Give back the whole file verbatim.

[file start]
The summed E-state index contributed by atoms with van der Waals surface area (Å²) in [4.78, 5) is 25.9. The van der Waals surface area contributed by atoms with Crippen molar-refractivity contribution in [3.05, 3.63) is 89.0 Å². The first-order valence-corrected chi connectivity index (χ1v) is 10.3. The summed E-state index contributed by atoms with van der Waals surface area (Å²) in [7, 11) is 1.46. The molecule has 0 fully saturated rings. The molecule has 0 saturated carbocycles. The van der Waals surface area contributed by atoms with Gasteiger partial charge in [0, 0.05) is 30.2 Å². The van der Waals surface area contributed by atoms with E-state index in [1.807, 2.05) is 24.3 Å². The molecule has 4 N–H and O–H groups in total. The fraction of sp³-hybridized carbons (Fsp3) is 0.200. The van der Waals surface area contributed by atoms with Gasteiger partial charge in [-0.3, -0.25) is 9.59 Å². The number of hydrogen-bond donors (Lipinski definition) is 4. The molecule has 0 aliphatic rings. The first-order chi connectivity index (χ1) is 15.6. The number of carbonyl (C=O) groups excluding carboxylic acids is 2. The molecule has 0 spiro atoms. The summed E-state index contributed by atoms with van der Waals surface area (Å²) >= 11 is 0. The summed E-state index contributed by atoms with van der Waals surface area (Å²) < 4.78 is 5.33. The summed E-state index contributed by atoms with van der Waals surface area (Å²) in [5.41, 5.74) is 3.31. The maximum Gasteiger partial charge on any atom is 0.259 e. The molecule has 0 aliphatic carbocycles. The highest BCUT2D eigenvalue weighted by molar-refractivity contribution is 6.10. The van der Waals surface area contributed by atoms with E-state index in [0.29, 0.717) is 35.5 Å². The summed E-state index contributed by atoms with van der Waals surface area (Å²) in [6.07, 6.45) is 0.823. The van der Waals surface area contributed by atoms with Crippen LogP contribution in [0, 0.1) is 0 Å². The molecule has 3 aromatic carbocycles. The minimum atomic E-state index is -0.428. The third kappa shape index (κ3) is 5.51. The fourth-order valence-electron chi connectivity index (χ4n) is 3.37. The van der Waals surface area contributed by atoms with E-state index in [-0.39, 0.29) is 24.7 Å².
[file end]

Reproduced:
The summed E-state index contributed by atoms with van der Waals surface area (Å²) in [4.78, 5) is 25.9. The van der Waals surface area contributed by atoms with Crippen molar-refractivity contribution in [3.05, 3.63) is 89.0 Å². The first-order valence-corrected chi connectivity index (χ1v) is 10.3. The summed E-state index contributed by atoms with van der Waals surface area (Å²) in [7, 11) is 1.46. The molecule has 0 fully saturated rings. The molecule has 0 saturated carbocycles. The van der Waals surface area contributed by atoms with Gasteiger partial charge in [0, 0.05) is 30.2 Å². The van der Waals surface area contributed by atoms with E-state index in [1.807, 2.05) is 24.3 Å². The molecule has 4 N–H and O–H groups in total. The fraction of sp³-hybridized carbons (Fsp3) is 0.200. The van der Waals surface area contributed by atoms with Gasteiger partial charge in [-0.3, -0.25) is 9.59 Å². The number of hydrogen-bond donors (Lipinski definition) is 4. The molecule has 0 aliphatic rings. The first-order chi connectivity index (χ1) is 15.6. The number of carbonyl (C=O) groups excluding carboxylic acids is 2. The molecule has 0 spiro atoms. The summed E-state index contributed by atoms with van der Waals surface area (Å²) >= 11 is 0. The summed E-state index contributed by atoms with van der Waals surface area (Å²) < 4.78 is 5.33. The summed E-state index contributed by atoms with van der Waals surface area (Å²) in [5.41, 5.74) is 3.31. The maximum Gasteiger partial charge on any atom is 0.259 e. The molecule has 0 aliphatic carbocycles. The highest BCUT2D eigenvalue weighted by molar-refractivity contribution is 6.10. The van der Waals surface area contributed by atoms with E-state index in [0.29, 0.717) is 35.5 Å². The summed E-state index contributed by atoms with van der Waals surface area (Å²) in [6.07, 6.45) is 0.823. The van der Waals surface area contributed by atoms with Crippen LogP contribution in [0, 0.1) is 0 Å². The molecule has 3 aromatic carbocycles. The minimum atomic E-state index is -0.428. The third kappa shape index (κ3) is 5.51. The fourth-order valence-electron chi connectivity index (χ4n) is 3.37. The van der Waals surface area contributed by atoms with E-state index in [-0.39, 0.29) is 24.7 Å².